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The Missing
cast: Cate Blanchett, Tommy Lee Jones, Jenna Boyd, Evan Rachel Wood, and Val Kilmer

director: Ron Howard

131 minutes (15) 2003
widescreen ratio 2.40:1
Columbia Tristar DVD Region 2 rental or retail

RATING: 7/10
reviewed by Emily Webb
Maggie Gilkeson (Cate Blanchett) is a young plainswoman raising her daughters in the desolate wilderness of New Mexico. Her estranged father Samuel Jones (Tommy Lee Jones) is mistaken for an Indian when he shows up on her property hoping for reconciliation after he abandoned his family years earlier to adopt a Native American identity. Maggie sends him away, but when psychotic Apaches kidnap eldest daughter Lilly (Evan Rachel Wood) along with a group of other young girls to sell as slaves, a desperate Maggie turns to her father for help.

Director Ron Howard presents us with a wrenching family drama that unfolds in the midst of a classic 1880s' western with the unusual feature of having a female as the hero of the day - in this case a brilliant Cate Blanchett who is expert in playing independent, strong-willed women on the screen (Elizabeth, Charlotte Gray, Veronica Guerin).

I am not a fan of westerns at all; this genre prejudice on my part means that I have never seen classics like Once Upon A Time In The West or The Magnificent Seven but I gave The Missing a look because the cinematic trailer was gripping and it stars Cate Blanchett (I am an Australian and we Aussies always support our own. Until, of course, they get to big for their boots and become, what we call Down Under, 'Tall Poppies'. Thankfully, Blanchett has never shown signs of this.)

The film is stunningly shot and Ron Howard's love of the genre is evident from his wide, sweeping shots of the New Mexico landscape. (One of Howard's first films he made as a child - a western - is featured as an extra on the DVD with Howard speaking about where his love of westerns sprang from and how this influenced the making of The Missing.) Blanchett brings intense realism to her role as Maggie, who is desperate to save her daughter, and newcomer Jenna Boyd, who plays Maggie's youngest girl Dot, is a precocious talent in the same vein as Haley Joel Osment, who stunned cinemagoers in The Sixth Sense. (Let's hope her career doesn't flatline once she hits puberty and is no longer cute. Did anyone see Secondhand Lions?)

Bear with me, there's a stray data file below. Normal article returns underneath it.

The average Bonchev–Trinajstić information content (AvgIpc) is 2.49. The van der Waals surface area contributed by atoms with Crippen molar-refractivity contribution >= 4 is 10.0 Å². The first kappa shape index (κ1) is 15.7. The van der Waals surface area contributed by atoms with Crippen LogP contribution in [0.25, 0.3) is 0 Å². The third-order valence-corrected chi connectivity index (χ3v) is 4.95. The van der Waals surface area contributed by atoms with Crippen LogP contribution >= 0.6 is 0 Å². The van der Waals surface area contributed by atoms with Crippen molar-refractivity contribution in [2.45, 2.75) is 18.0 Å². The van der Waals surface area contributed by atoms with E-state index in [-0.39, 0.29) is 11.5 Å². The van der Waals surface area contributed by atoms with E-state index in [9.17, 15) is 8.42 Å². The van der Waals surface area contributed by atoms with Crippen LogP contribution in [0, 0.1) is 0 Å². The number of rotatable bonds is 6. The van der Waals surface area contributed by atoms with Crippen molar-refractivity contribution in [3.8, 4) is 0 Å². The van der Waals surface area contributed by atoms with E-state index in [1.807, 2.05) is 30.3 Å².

There are also brief appearances from Aaron Eckhart as Maggie's ranch-hand and lover, Brake, and Val Kilmer as apathetic Lieutenant Ducharme, whom Maggie pleads with to find Lilly before the band of violent Apaches escape across the border. As I am a fan of Eckhardt, I was disappointed that he makes such a brief appearance. Eric Schweig as Chidin, the outlaw leader, gives a suitably menacing performance; there is a very clear moral message in the film and Chidin is the evil contrasting with Maggie's God-fearing righteousness.

That brings me to Tommy Lee Jones. This film is quite clearly a vehicle for its two stars but while Blanchett is wholly believable in the role of Maggie, Tommy Lee Jones' performance smacks of sentimentality, and I never really felt comfortable watching him. Like many actors, Jones plays himself in every role he tackles and, whilst he's watchable as Maggie's father Sam, Blanchett gives the stronger performance in this film.

The DVD is rich with extras including three alternate endings, a director's commentary, 11 deleted scenes, a behind-the-scenes featurette, and three short films of Ron Howard (made when he was a young teen). These present an interesting insight into Howard's filmmaking process. And, as with all Howard films, it's a family affair; his strange-looking brother Clint makes an appearance as a sheriff (I don't think he'd have an acting career if it wasn't for Ron) and dad Rance as a telegraph operator. The disc has Dolby digital 5.1 sound, plus English and French subtitles.

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